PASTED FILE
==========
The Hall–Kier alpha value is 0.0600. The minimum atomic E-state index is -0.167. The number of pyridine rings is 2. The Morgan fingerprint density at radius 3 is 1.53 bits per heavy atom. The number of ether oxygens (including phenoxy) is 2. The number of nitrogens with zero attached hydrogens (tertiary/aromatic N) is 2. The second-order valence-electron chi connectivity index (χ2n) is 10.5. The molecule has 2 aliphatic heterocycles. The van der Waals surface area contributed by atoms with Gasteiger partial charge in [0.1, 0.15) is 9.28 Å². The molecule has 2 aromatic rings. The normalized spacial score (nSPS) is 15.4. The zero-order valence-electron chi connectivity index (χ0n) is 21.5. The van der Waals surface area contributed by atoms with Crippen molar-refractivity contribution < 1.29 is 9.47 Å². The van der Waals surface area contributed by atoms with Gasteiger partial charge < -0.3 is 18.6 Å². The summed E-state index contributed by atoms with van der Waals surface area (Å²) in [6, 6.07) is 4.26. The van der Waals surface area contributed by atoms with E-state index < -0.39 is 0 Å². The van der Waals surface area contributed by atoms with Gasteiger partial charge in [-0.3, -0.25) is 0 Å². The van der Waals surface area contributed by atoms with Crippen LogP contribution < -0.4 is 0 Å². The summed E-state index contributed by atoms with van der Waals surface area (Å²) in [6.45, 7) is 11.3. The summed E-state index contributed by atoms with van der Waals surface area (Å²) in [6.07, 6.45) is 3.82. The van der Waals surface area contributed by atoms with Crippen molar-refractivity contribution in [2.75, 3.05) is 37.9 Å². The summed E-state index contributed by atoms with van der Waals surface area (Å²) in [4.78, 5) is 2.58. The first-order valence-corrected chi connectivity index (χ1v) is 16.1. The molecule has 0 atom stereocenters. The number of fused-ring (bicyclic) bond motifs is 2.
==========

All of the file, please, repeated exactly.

The Hall–Kier alpha value is 0.0600. The minimum atomic E-state index is -0.167. The number of pyridine rings is 2. The Morgan fingerprint density at radius 3 is 1.53 bits per heavy atom. The number of ether oxygens (including phenoxy) is 2. The number of nitrogens with zero attached hydrogens (tertiary/aromatic N) is 2. The second-order valence-electron chi connectivity index (χ2n) is 10.5. The molecule has 2 aliphatic heterocycles. The van der Waals surface area contributed by atoms with Gasteiger partial charge in [0.1, 0.15) is 9.28 Å². The molecule has 2 aromatic rings. The normalized spacial score (nSPS) is 15.4. The zero-order valence-electron chi connectivity index (χ0n) is 21.5. The van der Waals surface area contributed by atoms with Crippen molar-refractivity contribution < 1.29 is 9.47 Å². The van der Waals surface area contributed by atoms with Gasteiger partial charge < -0.3 is 18.6 Å². The summed E-state index contributed by atoms with van der Waals surface area (Å²) in [6, 6.07) is 4.26. The van der Waals surface area contributed by atoms with E-state index < -0.39 is 0 Å². The van der Waals surface area contributed by atoms with Gasteiger partial charge in [-0.3, -0.25) is 0 Å². The van der Waals surface area contributed by atoms with Crippen LogP contribution < -0.4 is 0 Å². The summed E-state index contributed by atoms with van der Waals surface area (Å²) in [6.45, 7) is 11.3. The summed E-state index contributed by atoms with van der Waals surface area (Å²) in [6.07, 6.45) is 3.82. The van der Waals surface area contributed by atoms with Crippen molar-refractivity contribution in [2.75, 3.05) is 37.9 Å². The summed E-state index contributed by atoms with van der Waals surface area (Å²) in [4.78, 5) is 2.58. The first-order valence-corrected chi connectivity index (χ1v) is 16.1. The molecule has 0 atom stereocenters. The number of fused-ring (bicyclic) bond motifs is 2.